(In case anyone tells me I missed out on naming Edgar Allen Poe, I have to say that I do acknowledge his debt to the Romantics and his influence on later writers, especially Baudelaire. It’s just that his hey-day came before the 1850s, which is the special point of focus in my argument.)

The subsequent success in the marketplace of works of literature such as these show us that there is an appetite, today, for books that privilege the individual, but still people in the main remain timid and conservative when faced with both new methods and new ideas in the arts. And politicians watch carefully how people follow fashion (even though, irony of ironies, the most fashionable people tend by and large to be the most politically progressive) and aim their messages at the very heart of the putative common man that people think they despise but who is actually their mirror-image. We all think we're geniuses even though we are in fact something less than this: ordinary mortals. For the elites, we are something even less: mere appliances in a machine that serves to enrich them and their families. They care not for our welfare beyond a minimal degree needed to ensure that we remain productive.

Counterintuitively, through constant change the creative industries today work to sunder the people from the moment of cultural innovation, while the people who pay for truly innovative art are the same elites the psychosocial split benefits. Popular culture slavishly follows fashion in industry after industry that is controlled by the elites as they use the separation of the creative class from the proletariat to further their selfish aims. Instead of challenging the people with products that might truly inspire them but that have a chance of failing to earn enough to justify the investment, they push out copy-cat products that ride on the back of the occasional fluke success, keen to capitalise on what they have identified as a profitable niche in the market. The people in the community are the losers because they lose sight of the signs pointing to their own emancipation that had been buried in the fortunate work of art that caught their attention.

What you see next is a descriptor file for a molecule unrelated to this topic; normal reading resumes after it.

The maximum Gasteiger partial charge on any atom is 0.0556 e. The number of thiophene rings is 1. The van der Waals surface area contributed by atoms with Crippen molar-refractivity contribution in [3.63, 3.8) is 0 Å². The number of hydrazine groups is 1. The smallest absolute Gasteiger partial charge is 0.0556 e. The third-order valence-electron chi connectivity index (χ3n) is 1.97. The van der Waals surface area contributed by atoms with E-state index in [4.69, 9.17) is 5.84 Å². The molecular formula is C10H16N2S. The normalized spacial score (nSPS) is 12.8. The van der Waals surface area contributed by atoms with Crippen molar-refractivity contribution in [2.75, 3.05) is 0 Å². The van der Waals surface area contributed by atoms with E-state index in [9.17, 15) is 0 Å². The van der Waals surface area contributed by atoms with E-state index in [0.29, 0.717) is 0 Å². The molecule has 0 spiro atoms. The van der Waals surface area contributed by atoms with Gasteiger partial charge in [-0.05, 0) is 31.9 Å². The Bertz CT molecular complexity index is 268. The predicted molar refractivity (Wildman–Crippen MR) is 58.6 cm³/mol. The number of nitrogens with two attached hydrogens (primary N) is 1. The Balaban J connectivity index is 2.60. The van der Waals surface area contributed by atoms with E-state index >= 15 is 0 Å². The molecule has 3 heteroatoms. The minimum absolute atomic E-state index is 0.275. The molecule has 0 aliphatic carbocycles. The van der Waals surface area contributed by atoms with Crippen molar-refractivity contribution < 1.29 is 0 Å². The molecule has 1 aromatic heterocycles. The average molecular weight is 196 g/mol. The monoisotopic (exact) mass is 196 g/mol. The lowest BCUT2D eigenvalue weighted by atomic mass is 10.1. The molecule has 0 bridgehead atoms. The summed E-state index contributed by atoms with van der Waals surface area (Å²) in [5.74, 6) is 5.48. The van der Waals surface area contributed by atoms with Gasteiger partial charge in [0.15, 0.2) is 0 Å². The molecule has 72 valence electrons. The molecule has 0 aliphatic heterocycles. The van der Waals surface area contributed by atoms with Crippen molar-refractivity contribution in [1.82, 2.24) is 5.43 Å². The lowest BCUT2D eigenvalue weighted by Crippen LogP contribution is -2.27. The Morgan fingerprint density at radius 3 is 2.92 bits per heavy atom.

This is the context within which the Liberal Party asked the Parliament to support its tax cuts. “Aspirational” being code for the common man, a person the system keeps locked in place due to the effort required for earning a living. “Dare not aspire to anything but a higher salary!”: the siren call of Malcolm Turnbull.

Identity politics cuts both ways. People are social animals and we thrive in communities. We tell ourselves stories in order to forge communities that sustain us in the face of life’s challenges. But these stories can be used by other people to diminish us and to generate solidarity in their own communities (this is called “othering”), so it becomes like a team sport, where people are classified according to their beliefs and tastes and slotted into atomised communities of interest that have their favourite political parties. Our very selves are thus manipulated by the elites and by the politicians who serve their material interests, in order to keep us pliant and amenable to the aims that serve them. Left and right, we are like products that emerge from a manufacturing plant ready to be exploited by people who rely on our complicity to maintain their privilege. Popular culture (spectator sports, rock music, mainstream cinema) is a tool of this class of people, and is designed to keep us docile and useful well into the future.

This is why high art is so dangerous. But high art is both neutered and exploited when it is appropriated by the elites, especially the visual arts. High art is considered to exist outside the legitimate ambit of life for ordinary people and for the most part merely constitutes a utilitarian trope within the nexus of meaning that animates public debate. “Hipsters are wankers,” instead of imaginative men and women who aspire to a different world, one where people cannot so easily be turned to profit.

And poor old Jimmy Barnes has to tell the xenophobic political grouping Reclaim Australia to stop appropriating his songs by playing them at their rallies. To end on a lighter note, I was out walking the other day and went past the cafĂ© near the light rail station where the shop owner plays his stereo loudly in the square. He had on 1979’s ‘Breakfast at Sweethearts’, and on my way back after having eaten lunch at a restaurant I heard 1980’s ‘Cheap Wine’ playing on his stereo.